CONCORD (CBS SF) – The final land use plan for public access improvements and open space preservation at a planned new 2,540-acre regional park on former Concord Naval Weapon Station land on Concord’s northeast edge has been finalized, the East Bay Regional Park District said.
The final land use plan for what is, at least for now, being called Concord Hills Regional Park, includes a joint visitor center with the National Park Service highlighting the history of the Port Chicago Naval Magazine National Memorial and the history of the Diablo Valley, as well miles of recreational trails for hiking, biking and nature viewingREAD MORE: Prosecution, Defense Both Rest in Elizabeth Holmes Fraud Trial
The park district’s Board of Directors unanimously approved the final land use plan at its July 7 meeting.
“This is the true culmination of a decades-long community effort,” said Beverly Lane, a Danville-based historian who has represented Concord on the park district board since 1994, in a statement. “This important land use plan will provide public access, preserve natural habitat, and honor the unique natural and human history of the land.”
The park district took possession of 2,216 acres of this land from the U.S. Navy in July 2019. An additional 327 acres is expected to transfer to the park district in the future.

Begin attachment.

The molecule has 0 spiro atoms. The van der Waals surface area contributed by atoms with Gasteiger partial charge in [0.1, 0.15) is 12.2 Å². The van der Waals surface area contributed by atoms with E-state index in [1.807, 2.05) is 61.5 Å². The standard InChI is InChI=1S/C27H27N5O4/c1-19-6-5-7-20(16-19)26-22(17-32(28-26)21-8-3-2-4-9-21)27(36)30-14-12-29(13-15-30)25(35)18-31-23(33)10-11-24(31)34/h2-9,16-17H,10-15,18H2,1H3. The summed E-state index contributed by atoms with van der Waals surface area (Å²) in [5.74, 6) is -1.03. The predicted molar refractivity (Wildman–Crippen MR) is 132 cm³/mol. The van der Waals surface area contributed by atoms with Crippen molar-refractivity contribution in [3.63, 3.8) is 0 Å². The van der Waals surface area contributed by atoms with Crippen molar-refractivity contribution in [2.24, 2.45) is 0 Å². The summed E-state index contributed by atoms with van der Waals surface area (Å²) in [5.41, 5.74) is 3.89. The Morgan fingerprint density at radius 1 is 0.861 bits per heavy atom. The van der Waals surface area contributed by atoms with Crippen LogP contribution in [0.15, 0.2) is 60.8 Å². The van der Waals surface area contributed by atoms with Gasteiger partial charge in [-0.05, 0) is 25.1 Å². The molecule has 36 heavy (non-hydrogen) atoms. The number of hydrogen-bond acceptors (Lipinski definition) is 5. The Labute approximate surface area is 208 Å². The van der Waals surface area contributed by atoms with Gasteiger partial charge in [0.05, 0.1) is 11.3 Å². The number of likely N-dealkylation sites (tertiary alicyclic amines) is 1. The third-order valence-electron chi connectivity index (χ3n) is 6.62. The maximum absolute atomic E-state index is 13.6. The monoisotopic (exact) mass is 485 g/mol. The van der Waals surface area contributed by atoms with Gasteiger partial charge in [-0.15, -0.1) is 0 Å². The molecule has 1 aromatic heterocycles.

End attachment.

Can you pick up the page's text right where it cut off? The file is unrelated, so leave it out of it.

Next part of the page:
“Turning the former military base into a world-class park will take very many years and millions of dollars to restore and open,” East Bay Regional Park District General Manager Robert Doyle said in a statement.READ MORE: 2 Men Suspected Of Setting Massive Caldor Fire Under Arrest
“However, thanks to the Park District and community’s efforts, 2,500 plus acres of scenic Diablo Valley landscape is permanently protected.”
Concord Hills Regional Park is a major element of a redeveloped weapons station property. Another 2,300 acres will be transferred to the city of Concord, whose Concord Community Reuse Project has been overseeing planning for housing, businesses, a college campus and other development.
This has been a years-long planning process, and buildout is expected to take many more years.
The inland portion – south of state Highway 4 – of the weapons station was closed in 2005. Most of the portion of the base north of Highway 4 became Military Ocean Terminal Concord, still operated by the U.S. Army.
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